Appraising Goodies at Black Dog

Awaiting appraisal in a pleasant setting.

Julie Fuller and her dad’s musket.

Free Appraisal Day at Black Dog Salvage in Roanoke is winding up as I write this and I just got home from a visit to it. While I was there about 30 people had their treasures evaluated and seemed pleased with the results, most saying the evaluations “were about what I expected.” Several others were waiting to speak to the pros.

Black Dog is a huge warehouse of junk, antiques, collectibles, architectural pieces, heavy equipment and miscellaneous items. Appraisers were brought in from some of the region’s auction houses and antique shops to look at what people brought in.

Shirley Paine and her French art book.

Julie Fuller drive up from Mebane, N.C., and had an old muzzle-loading gun that was owned by her physician father and it was appraised at $300. Former journalist Shirley Pine came in from Pulaski to have the experts look at a fascinating French book featuring large-format watercolor landscape. It was a beautiful book.

Bob Miller (left) evaluates a map and book for John Reburn.

John Crunkilton showed up with a deed signed in 1829 by then-president Andrew Jackson, valued at between $500 and $700. John Reburn of Roanoke had a book of black and white landscape photos of famous homes in Michigan (Henry Ford’s, for example).

Larry Clevinger (top) studies John Crunkilton’s deed.

This is obviously a takeoff on the wildly popular PBS television show “Antiques Road Show,” which has a huge following. Black Dog’s version, held occasionally, has a distinct advantage in that it isn’t as well known and the crowds are not overwhelming. And the appraisers are just as good as anything Road Show has.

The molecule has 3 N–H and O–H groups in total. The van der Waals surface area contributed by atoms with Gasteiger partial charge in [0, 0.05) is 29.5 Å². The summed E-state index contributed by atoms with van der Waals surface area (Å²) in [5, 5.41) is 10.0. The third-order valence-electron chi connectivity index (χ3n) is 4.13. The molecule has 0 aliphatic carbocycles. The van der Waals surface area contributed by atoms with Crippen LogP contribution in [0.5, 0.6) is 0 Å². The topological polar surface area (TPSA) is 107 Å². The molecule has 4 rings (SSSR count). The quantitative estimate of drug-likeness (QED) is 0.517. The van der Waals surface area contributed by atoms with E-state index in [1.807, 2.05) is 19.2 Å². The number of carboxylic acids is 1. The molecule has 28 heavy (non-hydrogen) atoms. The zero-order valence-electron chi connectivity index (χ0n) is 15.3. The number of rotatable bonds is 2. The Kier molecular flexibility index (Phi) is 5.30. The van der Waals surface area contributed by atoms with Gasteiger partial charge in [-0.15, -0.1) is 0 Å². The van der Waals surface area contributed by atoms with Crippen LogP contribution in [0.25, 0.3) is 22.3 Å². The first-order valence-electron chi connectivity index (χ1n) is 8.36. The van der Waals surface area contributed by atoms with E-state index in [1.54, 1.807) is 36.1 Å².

A small line awaits evaluations.

Looking over the goodies.

 

2 thoughts on “Appraising Goodies at Black Dog

  1. The appraisers may have been as good — a couple have been to the Antiques Road Show — but it was not well run. The man in charge kept leaving the front to chat with people and let others break in line. One couple came in after me with pictures, and the lady spent 20 minutes extolling the virtues of her great-aunts house with “walls lined with art and a grand piano on every floor”. I was not happy with the organization. My book was seen last, after everyone else with everything else.

    The very nice appraiser (who has been on Road Show) knew nothing about it other than what I showed him where to find on the internet. I left without a value. Not sure what I’ll do with it now.

    Nice meeting and chatting with you.

    Shirley Paine
    Parrott, VA

    • Shirley,

      So sorry it didn’t work for you. Your book was fascinating. I’d be interested to know if the plates were actual watercolors or if they were reproductions.

      Good to meet you. Enjoyed our conversation.

      D

Leave a Reply

Your email address will not be published. Required fields are marked *